• Busolt, U., & Kugele, K. (2009): "The Gender Innovation and Research Productivity Gap in Europe." International Journal of Innovation and Sustainable Development, 4 (2), 109–122.
  • Danilda, I., & Granat Thorslund, J. (2011): Innovation and Gender. Stockholm: Vinnova.
  • Henry, C., Foss, L., & Ahl, H. (2015): "Gender and entrepreneurship research: A review of methodological approaches." International Small Business Journal, published online before print January 27, 2015, doi: 10.1177/0266242614549779.
  • Le Loarne, S., & Gnan, L. (2015): "Introduction to the Special Issue: Is innovation Gendered?" International Journal of Entrepreneurship and Small Business, 24 (1).
  • Petersson, C. (2015): "Queering all Abroad." International Journal of Entrepreneurship and Small Business, 24 (1), 4–22
  • Tidd, J., Bessant, J., & Pavitt, K. (2005): Managing Innovation: Integrating Technological Market and Organizational Change. Hoboken: Wiley & Sons.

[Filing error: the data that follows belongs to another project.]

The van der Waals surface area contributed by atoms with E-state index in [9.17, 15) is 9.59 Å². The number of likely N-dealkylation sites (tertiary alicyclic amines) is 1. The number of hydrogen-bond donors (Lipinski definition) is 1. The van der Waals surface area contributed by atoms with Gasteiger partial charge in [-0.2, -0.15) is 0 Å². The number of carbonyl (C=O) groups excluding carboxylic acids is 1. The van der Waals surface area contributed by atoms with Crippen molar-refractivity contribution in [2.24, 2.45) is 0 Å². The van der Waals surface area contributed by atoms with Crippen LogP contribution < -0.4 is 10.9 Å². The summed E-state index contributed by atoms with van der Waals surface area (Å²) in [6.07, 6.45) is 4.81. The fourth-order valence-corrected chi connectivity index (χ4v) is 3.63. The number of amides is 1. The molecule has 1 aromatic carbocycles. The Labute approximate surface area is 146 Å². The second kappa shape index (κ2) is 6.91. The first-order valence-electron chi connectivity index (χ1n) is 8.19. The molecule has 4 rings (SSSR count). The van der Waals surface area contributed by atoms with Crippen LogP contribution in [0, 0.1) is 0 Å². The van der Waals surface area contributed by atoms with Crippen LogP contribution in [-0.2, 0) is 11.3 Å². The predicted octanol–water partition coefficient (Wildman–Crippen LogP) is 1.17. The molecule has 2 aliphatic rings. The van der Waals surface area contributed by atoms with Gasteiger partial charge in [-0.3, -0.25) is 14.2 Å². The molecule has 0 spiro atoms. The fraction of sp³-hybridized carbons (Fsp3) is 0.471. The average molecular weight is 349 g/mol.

• Zenou, E., & Galia, F. (2015): "The impact of gender and age diversity on innovation types." International Journal of Entrepreneurship and Small Business [to be published].


Séverine Le Loarne is Head of Department and Professor of Innovation and Entrepreneurship at Grenoble Ecole de Management, France. She has guest-edited on various journal special issues and published on topics related to female entrepreneurship and gender issues within innovation processes.
Filomena Buonocore is Associate Professor of Organization and Human Resource Management at University of Parthenope, Naples, Italy. Her current research interests include diversity management in organizations, stereotype threat, work-family enrichment at workplace, error reporting behaviors in healthcare.
Marcello Russo is Assistant Professor at Kedge Business School, Bordeaux, France. His current research interests include the positive effects of work-family enrichment on individuals' work and nonwork outcomes, boundary management, the implications of family supportive leadership, accent diversity, and error reporting behaviors in healthcare.